.- I see no good’whatever in this item, and I shall oppose it and support the amendment moved by the honorable member for Gippsland. That honorable member showed clearly that the leaders of the different Australian industries which use pearl buttons firmly believe that the duty will be a deterrent to them. I believe that it will result in increasing the price of shirts. Practically every country buys its pearl buttons from Japan, which purchases from Australia annually goods to the value of £12,571,000, whereas we buy from Japan goods to the value of only £4,282,000, leaving a trade balance in our favour of £8,289,000. Because of the obsession of the Minister, the Government contemplates offending that excellent customer of ours in order to protect a company that has a capital of £8,000 and employs 120 hands. The result must eventually be an increase in the cost of the commodities concerned to the people of Australia.
– Our trade balance with Japan will be infinitely worse this financial year than it was last year, for which the honorable member has given figures.
– That is so. At a time when we should be endeavouring to decrease costs, the Government desires to impose these additional duties, which will mean greater costs to our people. The proposal is devoid of statesmanship and against the recommendations of the Tariff Board, a body which has given many warnings to the Federal Parliament about tariff-making. Apparently, the Government wants Australia to set out to capture the world’s pearl-button industry. We have already had evidence of reprisals taken against us by other countries because of our tariff -making ; they may be repeated in this instance. Surely ordinary sportsmanship, to say nothing about statesmanship, should compel us to recognize that we cannot expect other countries to buy generously from us when we practically refuse to purchase from them. These duties will do a dis-service to Australia. We have a very acceptable trade balance with Japan, and we should try to preserve it. While we do not want the Japanese in Australia, we must realize that their money is as “ white “ as is ours.
– The honorable member for Forrest (Mr. Prowse) stated that Japan buys some £12,571,000 worth of goods from us, whereas we purchase only £4,282,000 worth from Japan. Does he realize that the population of that country is nearly 70,000,000 as compared with Australia’s 6,000,000, so that, per head of population, our purchases from Japan compare more than favorably with those of that country from Australia. Japan buys our wool and other raw materials because they are of better quality than it can obtain elsewhere. The honorable member for Gippsland (Mr. Paterson) read a lengthy list of firms and factories that are protesting against the imposition of these duties. That sort of thing is common. Industries want their own output protected, but desire freetrade in connexion with everything else. That is a very selfish attitude.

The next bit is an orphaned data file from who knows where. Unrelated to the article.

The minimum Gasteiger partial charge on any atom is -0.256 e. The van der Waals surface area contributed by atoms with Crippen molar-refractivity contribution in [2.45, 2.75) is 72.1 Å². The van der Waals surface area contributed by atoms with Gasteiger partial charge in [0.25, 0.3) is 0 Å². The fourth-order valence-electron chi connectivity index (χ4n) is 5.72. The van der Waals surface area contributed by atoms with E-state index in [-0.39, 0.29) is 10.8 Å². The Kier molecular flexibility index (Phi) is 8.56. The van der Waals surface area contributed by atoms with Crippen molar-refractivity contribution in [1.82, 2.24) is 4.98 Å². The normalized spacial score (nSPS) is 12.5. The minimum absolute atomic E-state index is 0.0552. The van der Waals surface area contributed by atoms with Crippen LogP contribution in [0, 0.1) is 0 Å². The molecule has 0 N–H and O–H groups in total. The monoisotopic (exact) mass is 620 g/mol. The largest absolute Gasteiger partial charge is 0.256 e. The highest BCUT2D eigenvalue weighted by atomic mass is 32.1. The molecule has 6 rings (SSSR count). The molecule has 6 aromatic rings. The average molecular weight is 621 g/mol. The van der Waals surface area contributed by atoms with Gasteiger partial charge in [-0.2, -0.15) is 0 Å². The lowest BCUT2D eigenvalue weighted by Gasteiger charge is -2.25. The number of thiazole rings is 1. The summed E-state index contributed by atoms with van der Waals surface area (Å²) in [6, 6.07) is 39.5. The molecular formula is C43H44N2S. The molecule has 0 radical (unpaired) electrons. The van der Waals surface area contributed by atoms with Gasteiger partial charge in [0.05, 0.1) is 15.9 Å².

– Will not these duties result in an all-round increase in the price of the articles concerned?
– No; the Minister has pointed out that since the pearl-button industry was established in Australia, there has been a substantial reduction in the price of the article. We have, also been told that it is likely that another factory will begin shortly. With local competition prices will come down further. Those honorable members who have examined the samples that the Minister has submitted to the committee, must be proud of the high standard of the finished article that is made in Australia.
Some of the old school of free traders complain that these duties will increase prices. Actually, the reverse is the case. Others say that because prices have fallen it is unnecessary to grant the industry this protection. The Minister pointed out that when the local product was sold at prices lower than those of the imported article, the importers immediately dropped their prices in an endeavour to kill our industry. It is said that we cannot compete with the world in pearlbuttonmaking. We do not want to. We desire merely to supply our own requirements. By doing that we shall ensure the production of a cheap article of excellent quality. I accept the word of the Minister that about 200 people will be employed in this new industry. As our population increases, that number must grow. I believe in a policy of protection, and I shall support this item.